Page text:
Pool reports for Super Bowl week are provided by Jarrett Bell of USA Today (Patriots) and Peter King of Monday Morning Quarterback (Seahawks).
TEMPE, Ariz. - You might expect to see Bill Belichick in his signature hoodie at any given practice.
On Thursday, as the New England Patriots conducted their second practice of the week since arriving in Arizona for Super Bowl XLIX, it was team owner Robert Kraft sporting a hoodie on the sideline.
Kraft donned a sweatshirt during the latter half of the 1-hour, 56-minute session as sprinkles fell.
The entire practice, held on an outdoor field at the Arizona Cardinals training facility amid temperatures in the mid-60s, came against the backdrop of gray clouds that threatened rain.
Belichick wasn't worried about the weather. Although he could have moved drills inside a practice bubble adjacent to the fields if needed, the coach laughed when asked whether they would have finished practice outdoors in a downpour.
"We're like the U.S. Mail," Belichick contended.
After practicing in full pads during their most intense session of the week on Wednesday, the Patriots were outfitted in shorts and shells as Belichick scaled back the contact.
"Less contact, but still a lot of mental alertness and timing," Belichick said. "They're working hard. Good tempo. We're getting there."
As was the case on Wednesday, every player on the active roster practiced, although a handful of players nursing injuries - Bryan Stork, Chris Jones, Sealver Siliga, Dont'a Hightower and Akeem Ayers - were officially classified as having limited participation. Ayers was the only new addition to the injury report on Thursday, because of a knee injury.
Tom Brady remains on the report (ankle) as a full participant, having taken all of his projected snap.
Belichick built in blocks of practice time to work on all four phases of the special teams return game - kickoff coverage game, kickoff returns, punt coverage and punt returns. It constituted more special teams work than Wednesday. Practice concluded with field goal work.
The Patriots also worked on their two-minute offense and two-minute defense against scout teams, and spent more time working on red zone offense plays. There were more situational packages, including a sequence that began with Brady and the offense backed up on their 2-yard line.
That situation also prompted the Patriots to blast loud music. The first selection of the day: Ima Boss, a rap song by Meek Mill, featuring Rick Ross.
The Patriots welcomed a special visitor, Arizona State football coach Todd Graham. Belichick chatted with Graham after practice.
"They have a great program," Belichick said. "He's done a good job."
Another coach, Seattle's Pete Carroll, said during his morning press conference on Thursday that he was informed that officials in the Super Bowl will use pronounced hand signals to identify eligible and ineligible players at the line of scrimmage.
"I haven't heard anything about that, so we'll see what happens," Belichick said. "I'll check it out."
TEMPE, Ariz.-The Seattle Seahawks finished a spirited second practice of Super Bowl week with a tremendous individual play by nickel back Jeremy Lane, who knocked a long pass away from wideout Bryan Walters on the final play of the day, causing a score of defensive teammates to sprint on the field and mob Lane inside the Arizona State Sun Devils football practice bubble.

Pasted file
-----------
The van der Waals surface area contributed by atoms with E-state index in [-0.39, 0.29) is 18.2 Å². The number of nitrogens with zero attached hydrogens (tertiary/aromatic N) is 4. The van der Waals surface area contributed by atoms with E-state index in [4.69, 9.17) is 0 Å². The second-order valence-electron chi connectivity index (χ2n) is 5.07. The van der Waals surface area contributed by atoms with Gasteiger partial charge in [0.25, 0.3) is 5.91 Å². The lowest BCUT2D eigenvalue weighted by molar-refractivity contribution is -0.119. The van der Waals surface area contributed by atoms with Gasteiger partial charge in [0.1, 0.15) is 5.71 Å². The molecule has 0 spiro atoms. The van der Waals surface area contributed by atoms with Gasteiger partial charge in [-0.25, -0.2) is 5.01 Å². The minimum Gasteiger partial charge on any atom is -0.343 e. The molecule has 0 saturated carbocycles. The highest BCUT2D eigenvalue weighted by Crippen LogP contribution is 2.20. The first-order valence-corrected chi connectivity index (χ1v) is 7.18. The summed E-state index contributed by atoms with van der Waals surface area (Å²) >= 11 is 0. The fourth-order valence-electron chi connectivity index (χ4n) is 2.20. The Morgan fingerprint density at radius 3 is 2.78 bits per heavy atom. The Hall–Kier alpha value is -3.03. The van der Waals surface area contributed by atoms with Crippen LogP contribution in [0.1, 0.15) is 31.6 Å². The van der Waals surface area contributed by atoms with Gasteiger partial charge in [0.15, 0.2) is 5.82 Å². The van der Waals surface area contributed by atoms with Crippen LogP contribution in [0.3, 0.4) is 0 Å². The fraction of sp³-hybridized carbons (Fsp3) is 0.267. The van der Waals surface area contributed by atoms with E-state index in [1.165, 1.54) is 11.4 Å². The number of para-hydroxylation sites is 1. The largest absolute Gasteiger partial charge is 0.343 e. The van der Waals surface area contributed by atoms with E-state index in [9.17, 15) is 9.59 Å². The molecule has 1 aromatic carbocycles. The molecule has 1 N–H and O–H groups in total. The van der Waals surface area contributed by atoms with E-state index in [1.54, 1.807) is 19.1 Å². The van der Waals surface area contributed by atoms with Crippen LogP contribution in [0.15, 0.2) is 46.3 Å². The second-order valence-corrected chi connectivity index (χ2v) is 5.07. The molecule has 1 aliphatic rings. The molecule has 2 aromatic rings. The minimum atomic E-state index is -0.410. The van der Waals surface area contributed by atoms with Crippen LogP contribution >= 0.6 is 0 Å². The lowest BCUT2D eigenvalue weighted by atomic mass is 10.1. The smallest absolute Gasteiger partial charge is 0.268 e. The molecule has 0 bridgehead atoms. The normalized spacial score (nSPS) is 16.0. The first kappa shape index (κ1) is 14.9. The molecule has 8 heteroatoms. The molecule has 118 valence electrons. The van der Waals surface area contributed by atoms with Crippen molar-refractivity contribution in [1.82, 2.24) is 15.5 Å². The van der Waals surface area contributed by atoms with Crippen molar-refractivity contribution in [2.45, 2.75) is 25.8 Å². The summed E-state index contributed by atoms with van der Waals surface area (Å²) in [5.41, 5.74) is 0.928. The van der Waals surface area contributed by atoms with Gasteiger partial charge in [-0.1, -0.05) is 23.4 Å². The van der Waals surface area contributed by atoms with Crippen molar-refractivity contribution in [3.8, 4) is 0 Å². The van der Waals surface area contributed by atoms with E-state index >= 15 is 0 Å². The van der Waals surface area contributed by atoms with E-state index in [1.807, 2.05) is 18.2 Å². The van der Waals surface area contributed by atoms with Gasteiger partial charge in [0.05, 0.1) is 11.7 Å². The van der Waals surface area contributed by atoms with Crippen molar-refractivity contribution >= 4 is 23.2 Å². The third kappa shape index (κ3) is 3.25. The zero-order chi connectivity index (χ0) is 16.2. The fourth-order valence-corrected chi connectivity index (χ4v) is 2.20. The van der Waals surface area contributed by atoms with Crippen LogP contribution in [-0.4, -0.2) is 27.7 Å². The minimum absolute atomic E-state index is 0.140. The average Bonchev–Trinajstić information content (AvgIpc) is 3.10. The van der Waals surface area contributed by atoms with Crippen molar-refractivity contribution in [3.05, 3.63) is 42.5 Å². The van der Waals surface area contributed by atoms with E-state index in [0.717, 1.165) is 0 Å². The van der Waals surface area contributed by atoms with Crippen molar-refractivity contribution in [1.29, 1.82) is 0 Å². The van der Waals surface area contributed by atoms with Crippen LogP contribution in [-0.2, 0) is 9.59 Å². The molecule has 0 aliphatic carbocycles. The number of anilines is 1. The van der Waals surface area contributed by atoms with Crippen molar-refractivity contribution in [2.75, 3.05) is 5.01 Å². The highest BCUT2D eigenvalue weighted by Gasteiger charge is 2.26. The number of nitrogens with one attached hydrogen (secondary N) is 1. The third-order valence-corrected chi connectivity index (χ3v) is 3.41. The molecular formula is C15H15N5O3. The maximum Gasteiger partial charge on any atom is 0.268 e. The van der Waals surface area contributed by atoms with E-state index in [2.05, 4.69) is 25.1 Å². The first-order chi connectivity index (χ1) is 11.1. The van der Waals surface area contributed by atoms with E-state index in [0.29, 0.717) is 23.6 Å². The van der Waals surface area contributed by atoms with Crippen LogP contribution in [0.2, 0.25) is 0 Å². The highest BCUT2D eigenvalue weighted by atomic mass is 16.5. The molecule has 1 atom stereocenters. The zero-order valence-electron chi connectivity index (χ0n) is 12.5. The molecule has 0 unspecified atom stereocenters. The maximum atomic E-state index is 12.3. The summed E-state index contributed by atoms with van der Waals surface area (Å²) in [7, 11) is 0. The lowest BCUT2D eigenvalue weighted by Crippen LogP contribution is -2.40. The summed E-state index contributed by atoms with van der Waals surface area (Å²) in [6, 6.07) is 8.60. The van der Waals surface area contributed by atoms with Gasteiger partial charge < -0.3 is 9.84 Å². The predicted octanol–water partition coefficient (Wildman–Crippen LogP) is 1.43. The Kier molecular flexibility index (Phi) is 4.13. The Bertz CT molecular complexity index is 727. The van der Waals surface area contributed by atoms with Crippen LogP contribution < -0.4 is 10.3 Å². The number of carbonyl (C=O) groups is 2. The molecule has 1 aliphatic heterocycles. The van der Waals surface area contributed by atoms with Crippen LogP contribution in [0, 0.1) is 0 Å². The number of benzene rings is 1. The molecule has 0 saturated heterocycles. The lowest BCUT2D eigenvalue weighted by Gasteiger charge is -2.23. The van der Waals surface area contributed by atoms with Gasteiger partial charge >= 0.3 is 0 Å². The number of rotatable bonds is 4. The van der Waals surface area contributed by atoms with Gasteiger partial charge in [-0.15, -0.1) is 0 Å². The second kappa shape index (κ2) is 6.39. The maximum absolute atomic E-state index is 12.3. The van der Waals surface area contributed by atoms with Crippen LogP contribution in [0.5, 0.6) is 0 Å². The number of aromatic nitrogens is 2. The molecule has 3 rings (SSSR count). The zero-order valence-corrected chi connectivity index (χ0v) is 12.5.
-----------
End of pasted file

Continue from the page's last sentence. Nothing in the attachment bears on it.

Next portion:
"We had a great day today,'' said coach Pete Carroll. "The whole season came down to that last play at the end-that's the way we play-and Jeremy Lane comes out of nowhere to make the play. The guy [Walters] catches it, the offense wins. Lane makes the play, the defense wins. It came down to that-the last snap. Really happy with the effort today."
The Seahawks' 1 hour, 28-minute practice was conducted in split shifts-the first 30 minutes outside under threatening skies, and then, when showers hit the area, the last 58 minutes inside the bubble, with loud hip-hop music making it challenging for both offense and defense to hear. One of the benefits of loud music at practice-other than it makes the players happy-is to hone each unit's skill at non-verbal communication. And signals may be necessary in the Super Bowl on Sunday, because you never know how loud the crowd is going to be at certain times. "It only enhanced the day to come inside,'' said Carroll. "We could make it a little louder. The facilities are good."
Carroll calls the team's Thursday workouts "Turnover Thursdays,'' during which the defensive and special-teams emphasis is on forcing turnovers-and the offensive mandate is to hold onto the ball. The play of the day on offense was made by Walters, the fifth-year backup receiver from Cornell, who, closely covered by a jousting free safety Earl Thomas, made a one-handed catch of a Russell Wilson line drive. Thomas was so impressed he sought out Walters to shake his hand.
On defense, the best play other than Lane's was an interception by backup cornerback DeShawn Shead, who stepped in front of a wideout and made a tough catch.
Again, all 63 active Seahawks-53 on the active roster and 10 on the practice squad-were healthy and practiced fully, including cornerback Richard Sherman (hyperextended elbow), free safety Earl Thomas (dislocated shoulder) and starting right guard J.R. Sweezy (ankle). Sweezy, in particular, looked back to normal, running freely. "They did great,'' Carroll said. "No problems with them."
Seattle will continue its preparations Friday with a 1:40 p.m. practice at Arizona State, and conclude preparations for the Super Bowl with an 11 a.m. walk-through practice Saturday morning, also at ASU, before busing 27 miles to University of Phoenix Stadium for a Super Bowl team photo at 1 p.m.